What the hell am I doing? The sad part is I do this for over an hour. I run through the songs in the dam Elmo book!  No matter.  It works. I get through the night and get to day break.  I make it to Gonzales Gravel bar. Mile 85. I chat with my crew alittle bit and do a board inspection.  I find that I've put a hole in the nose of the board somehow.  Not sure how, but I go to my repair kit.  Surfco hawaii's Quick fix putty.  Dave from Surfco says it works. We'll see.  I goober the nose with enough putty to make sure it holds for the next  170+ miles.   I also take the opportunity to change fins.  Up to this point I had a 7" rubber proteck fin on.  I switch out to a 9".
    I've hit a point I need to rest the legs a bit.  Standing up is hard enough.  Doing it while paddling, not an easy task.  I lay the board on the gravel bar. Tell Michael I have to rest.  I walk up under the bridge and take my shoes off and lay down.  I hear the cars running over the bridge.  I don't even care about the sound. I tell my Team Captain to wake me in 30 minutes. In 30 seconds I'm out cold!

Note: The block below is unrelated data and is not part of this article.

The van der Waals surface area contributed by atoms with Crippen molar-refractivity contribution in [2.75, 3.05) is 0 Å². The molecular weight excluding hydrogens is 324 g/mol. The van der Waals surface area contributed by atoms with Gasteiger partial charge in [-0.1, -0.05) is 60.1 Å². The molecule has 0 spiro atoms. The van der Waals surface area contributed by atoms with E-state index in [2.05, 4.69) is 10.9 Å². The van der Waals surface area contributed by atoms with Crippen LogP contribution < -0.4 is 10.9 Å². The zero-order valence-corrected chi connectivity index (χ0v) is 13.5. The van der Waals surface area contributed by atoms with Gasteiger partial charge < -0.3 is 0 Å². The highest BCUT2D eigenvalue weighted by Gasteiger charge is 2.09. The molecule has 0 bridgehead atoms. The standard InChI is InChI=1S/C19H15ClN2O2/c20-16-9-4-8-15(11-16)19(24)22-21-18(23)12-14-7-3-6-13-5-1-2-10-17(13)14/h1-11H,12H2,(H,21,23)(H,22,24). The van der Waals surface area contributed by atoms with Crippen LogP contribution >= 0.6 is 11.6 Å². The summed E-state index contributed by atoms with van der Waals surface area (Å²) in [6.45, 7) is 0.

My first sleep in almost 24 hours of racing. 


Texas Water Safari Part 2

                                                                  Texas Water Safari
                                                                              Part 2

     Race day: June 9th

          We arrive at the Start in San Marcos and unload everything.  Get the board unloaded and  I start to stretch qnd get warmed up.  At someone’s insitency they have me speak with a local paddler who's highly regardedin the paddling community about what to expect on the race.  So I meet this guy, who seems nice enough, and as the conversation unfolds I ask him what he thinks about me doing this on a SUP.  His response,” Logistically you have 0% chance of finishing on a stand up paddle board.” I just smile and say ok.  He goes on about not seeing the course, not running the river sections, and all the details why the 0%.  I get what he’s saying.  The odds are stacked against me.  From an outsider's POV racing on a SUP doesn't make sense. But I’ve been here before.  I’ve been told that doing a race of this magnitude is impossible.  I have reserved the fact in my mind that the only limitations in life, are the ones that you put on yourself.